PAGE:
It was the latest salvo in a debate that has taken on a culture war-level valence among players online, a debate that has been litigated and re-litigated to no apparent end. Fans of the series, angered by the article, argued that not all games are meant for disabled players. Futzing with difficulty settings, they said, tampers with the creative intent of a game, especially in genres where a game’s key selling point may be its difficulty (as is the case with Sekiro: Shadows Die Twice).
But the recent efforts of accessibility consultants and developers to create inclusive products tell a different story. Unbeknown to many, accessibility consultants have been pushing for an accessible industry for years. From menus containing a plethora of options, including the ability to customize controls and adjust subtitle size, to disabled inclusion within the workspace and gaming community, the often-hidden efforts of accessibility consultants are beginning to become standard practice within the industry.
Ian Hamilton is one such accessibility consultant who regularly assists developers to ensure that their video games can be enjoyed by both the able-bodied and disabled. A key part of Hamilton’s work is dispelling false rumors regarding the implementation of accessible features. Despite the gaming industry’s rise in acceptance toward the disabled community, coinciding with Hamilton’s efforts, some still question the addition of accessible options.
“There’s a common set of misconceptions that people often have various combinations of — that accessibility is difficult, expensive and involves diluting down your vision, harming the majority to suit the needs of less than 1 percent of the population who don’t play games anyway,” he said.
By directly engaging with developers and players across social media platforms, Hamilton regularly connects skeptics with disabled voices, as well as articles and research which point out their incorrect assumptions. Hamilton views statistics as a useful way of highlighting people’s misconceptions.
The “one-handed control option in Uncharted 4 was used by 1/3 (i.e. millions) of their players,” Hamilton said. “Subtitles were turned off by default in Assassins Creed: Origins [and] just over 60 percent of players turned them on. So Ubisoft had them on by default in Assassins Creed: Odyssey, and 95 percent of players left them on. [When] they did the same in Far Cry New Dawn, 97 percent of players left them on.”
Hamilton began his education in accessibility while designing children’s games for the BBC in 2006. After witnessing a research video of profoundly disabled young children using assistive technology to play games alongside their peers, Hamilton understood the true impact of designing and creating accessible services.
“The decisions we make as designers, developers and content producers have way more impact on people’s lives than most people working in the industry [realized]," said Hamilton. "What that impact is, whether what we make enables or denies access to recreation, culture and socializing is entirely in our hands.”
Josh Straub entered the accessibility consulting world through his writing. After a stint at Game Informer, he created Dagers in August 2012, a website dedicated to continuing the accessibility discussion through physical accessibility game reviews.
As Dagers grew in popularity, developers reached out to Straub, inviting him to studios for his advice on creating accessible titles. His first consultancy role was for Fortnite, and he has since expanded his teachings to other studios, such as Insomniac Games.
In 2015, while attending the Game Developers Conference, Straub met with Naughty Dog UI designer Alexandria Neonakis. After learning of Straub’s difficulty playing the game’s button mashing sequences, Neonakis, along with several other Naughty Dog developers, set out to create a widely accessible title. In 2016, Uncharted 4: A Thief’s End released with a menu dedicated to accessibility options and features. Single stick aiming, camera snapping when targeting an enemy, and the capability to remove button-mashing sequences by holding, rather than tapping, were introduced.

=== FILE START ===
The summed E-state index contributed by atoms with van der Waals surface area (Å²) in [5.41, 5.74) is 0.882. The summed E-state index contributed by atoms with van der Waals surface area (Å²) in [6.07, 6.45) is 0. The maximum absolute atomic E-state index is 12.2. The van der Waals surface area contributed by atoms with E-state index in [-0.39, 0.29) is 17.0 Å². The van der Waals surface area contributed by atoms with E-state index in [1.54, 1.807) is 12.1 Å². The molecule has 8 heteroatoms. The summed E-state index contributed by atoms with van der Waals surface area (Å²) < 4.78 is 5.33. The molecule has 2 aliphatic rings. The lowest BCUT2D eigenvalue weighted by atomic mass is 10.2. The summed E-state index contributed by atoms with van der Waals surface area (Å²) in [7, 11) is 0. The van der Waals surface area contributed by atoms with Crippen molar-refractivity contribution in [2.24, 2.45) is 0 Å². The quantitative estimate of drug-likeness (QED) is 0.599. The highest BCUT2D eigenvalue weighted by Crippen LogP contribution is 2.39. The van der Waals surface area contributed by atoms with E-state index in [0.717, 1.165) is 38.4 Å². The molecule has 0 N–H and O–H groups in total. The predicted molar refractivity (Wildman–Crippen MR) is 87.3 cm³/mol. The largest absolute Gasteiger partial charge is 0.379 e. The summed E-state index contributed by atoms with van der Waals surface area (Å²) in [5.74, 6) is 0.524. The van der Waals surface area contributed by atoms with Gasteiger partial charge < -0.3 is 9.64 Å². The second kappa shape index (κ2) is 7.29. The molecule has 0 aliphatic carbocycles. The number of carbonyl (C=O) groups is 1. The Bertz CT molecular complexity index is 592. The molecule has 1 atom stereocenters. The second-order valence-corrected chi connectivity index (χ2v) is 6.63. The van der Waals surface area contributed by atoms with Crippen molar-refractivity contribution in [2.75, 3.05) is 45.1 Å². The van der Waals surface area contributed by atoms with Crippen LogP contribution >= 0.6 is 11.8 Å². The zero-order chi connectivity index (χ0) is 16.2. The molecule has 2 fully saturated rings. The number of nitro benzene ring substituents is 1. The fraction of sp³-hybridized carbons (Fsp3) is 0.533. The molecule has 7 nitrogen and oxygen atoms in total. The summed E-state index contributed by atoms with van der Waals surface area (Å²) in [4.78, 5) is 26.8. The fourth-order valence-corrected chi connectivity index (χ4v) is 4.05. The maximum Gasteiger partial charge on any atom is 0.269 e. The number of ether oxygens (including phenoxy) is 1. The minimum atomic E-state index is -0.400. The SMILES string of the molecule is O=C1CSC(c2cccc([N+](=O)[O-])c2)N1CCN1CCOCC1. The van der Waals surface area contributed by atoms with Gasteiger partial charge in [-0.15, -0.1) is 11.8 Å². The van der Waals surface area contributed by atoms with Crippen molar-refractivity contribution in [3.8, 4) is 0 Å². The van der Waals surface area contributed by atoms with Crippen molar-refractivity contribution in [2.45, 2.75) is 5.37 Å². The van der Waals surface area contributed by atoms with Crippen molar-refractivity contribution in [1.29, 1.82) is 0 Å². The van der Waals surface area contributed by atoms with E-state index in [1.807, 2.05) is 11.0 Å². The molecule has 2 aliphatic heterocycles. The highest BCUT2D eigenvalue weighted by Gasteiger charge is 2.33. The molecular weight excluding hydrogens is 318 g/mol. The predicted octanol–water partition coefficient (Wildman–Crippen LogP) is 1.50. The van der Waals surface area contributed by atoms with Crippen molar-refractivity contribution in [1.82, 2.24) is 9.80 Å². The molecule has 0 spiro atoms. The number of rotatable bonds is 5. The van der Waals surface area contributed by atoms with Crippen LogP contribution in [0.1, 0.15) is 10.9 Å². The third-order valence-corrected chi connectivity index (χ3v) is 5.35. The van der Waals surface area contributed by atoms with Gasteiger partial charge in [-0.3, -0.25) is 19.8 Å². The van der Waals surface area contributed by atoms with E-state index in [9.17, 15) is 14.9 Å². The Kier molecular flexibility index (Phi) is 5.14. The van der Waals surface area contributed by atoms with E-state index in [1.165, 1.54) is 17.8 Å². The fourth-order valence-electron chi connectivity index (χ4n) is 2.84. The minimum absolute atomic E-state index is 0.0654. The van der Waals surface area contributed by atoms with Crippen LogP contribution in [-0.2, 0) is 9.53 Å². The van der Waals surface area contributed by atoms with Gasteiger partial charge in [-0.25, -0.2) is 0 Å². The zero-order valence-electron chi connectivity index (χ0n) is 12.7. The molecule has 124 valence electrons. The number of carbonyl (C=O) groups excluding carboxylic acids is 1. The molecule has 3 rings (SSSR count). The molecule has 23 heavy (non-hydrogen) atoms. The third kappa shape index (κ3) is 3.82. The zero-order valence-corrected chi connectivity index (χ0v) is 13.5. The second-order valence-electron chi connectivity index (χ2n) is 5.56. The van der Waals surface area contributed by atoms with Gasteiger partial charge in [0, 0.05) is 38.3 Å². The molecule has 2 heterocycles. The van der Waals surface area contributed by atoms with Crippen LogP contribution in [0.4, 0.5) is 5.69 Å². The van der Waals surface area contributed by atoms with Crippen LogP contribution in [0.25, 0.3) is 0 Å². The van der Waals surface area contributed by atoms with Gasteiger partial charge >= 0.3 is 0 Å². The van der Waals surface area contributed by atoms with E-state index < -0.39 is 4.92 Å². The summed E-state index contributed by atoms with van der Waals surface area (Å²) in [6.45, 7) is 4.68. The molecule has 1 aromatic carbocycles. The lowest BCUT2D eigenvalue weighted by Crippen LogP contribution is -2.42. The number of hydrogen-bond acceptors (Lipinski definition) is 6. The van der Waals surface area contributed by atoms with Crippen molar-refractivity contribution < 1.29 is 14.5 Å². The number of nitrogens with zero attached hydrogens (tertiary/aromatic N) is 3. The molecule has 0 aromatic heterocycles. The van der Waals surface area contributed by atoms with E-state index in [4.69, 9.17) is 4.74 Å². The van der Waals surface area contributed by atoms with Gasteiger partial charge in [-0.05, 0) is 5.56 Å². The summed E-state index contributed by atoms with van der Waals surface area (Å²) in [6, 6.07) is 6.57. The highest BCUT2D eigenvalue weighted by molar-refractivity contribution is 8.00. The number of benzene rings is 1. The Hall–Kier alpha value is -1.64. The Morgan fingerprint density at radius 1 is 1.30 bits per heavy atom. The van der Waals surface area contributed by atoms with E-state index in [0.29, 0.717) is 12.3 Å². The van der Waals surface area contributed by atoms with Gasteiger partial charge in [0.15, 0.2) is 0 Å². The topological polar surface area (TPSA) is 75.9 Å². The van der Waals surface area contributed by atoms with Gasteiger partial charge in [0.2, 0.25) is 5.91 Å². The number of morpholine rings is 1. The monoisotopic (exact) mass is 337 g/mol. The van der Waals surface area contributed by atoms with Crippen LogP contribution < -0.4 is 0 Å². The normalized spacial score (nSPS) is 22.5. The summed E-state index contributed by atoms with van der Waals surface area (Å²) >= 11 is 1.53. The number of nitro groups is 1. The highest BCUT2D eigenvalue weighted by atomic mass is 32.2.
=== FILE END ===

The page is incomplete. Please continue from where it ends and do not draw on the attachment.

When new clients seek consulting advice, Straub provides general lessons until studios are familiar with accessibility. For repeat visits, Straub examines specific problematic options or features.
“Anytime that I consult, I try to offer broad insights into the four areas of physical accessibility: fine-motor, auditory, low-vision and colorblindness,” he said. "For me, [it’s] less about fixing things on a granular scale, and more about addressing big issues.”
Straub’s consultancy appointments also focus on the importance of creating a balance between applying accessible features and maintaining a studio’s ideas. He noted that options should complement a game, not detract from the overall experience for everybody else.
“For a disabled player, the only thing worse than a good game you can’t play is a bad one that you can,” he said.
Hamilton took a similar tack during the Sekiro debate. Many detractors of accessible features fixated on the inclusion of optional difficulty settings. But the solutions are much broader, and often invisible to players not seeking accommodation, as evidenced by the Naughty Dog example.
“‘Easy mode’ is a really blunt instrument," tweeted Hamilton in March. “It is worth looking at what the designer’s intent is, what they want the players to experience. ... [The] question then becomes about how to avoid the barriers that prevent that player from experiencing what the designer wanted them to experience.”
Born with disabilities that affected them physically and cognitively, Cherry Thompson, who uses the pronouns “they” and “them,” enjoyed video games. Yet, after suffering from a stroke in their early 30s, Thompson began to experience severe motion sickness, greatly inhibiting their ability to keep playing. Looking for solutions, Thompson interacted with other disabled individuals on the AbleGamers Charity forums, where they discovered the need for video game accessibility features. Thompson — whose advocacy originated after they were forced to abandon the film and arts industries due to inaccessibility — shifted their work toward representing disabled players.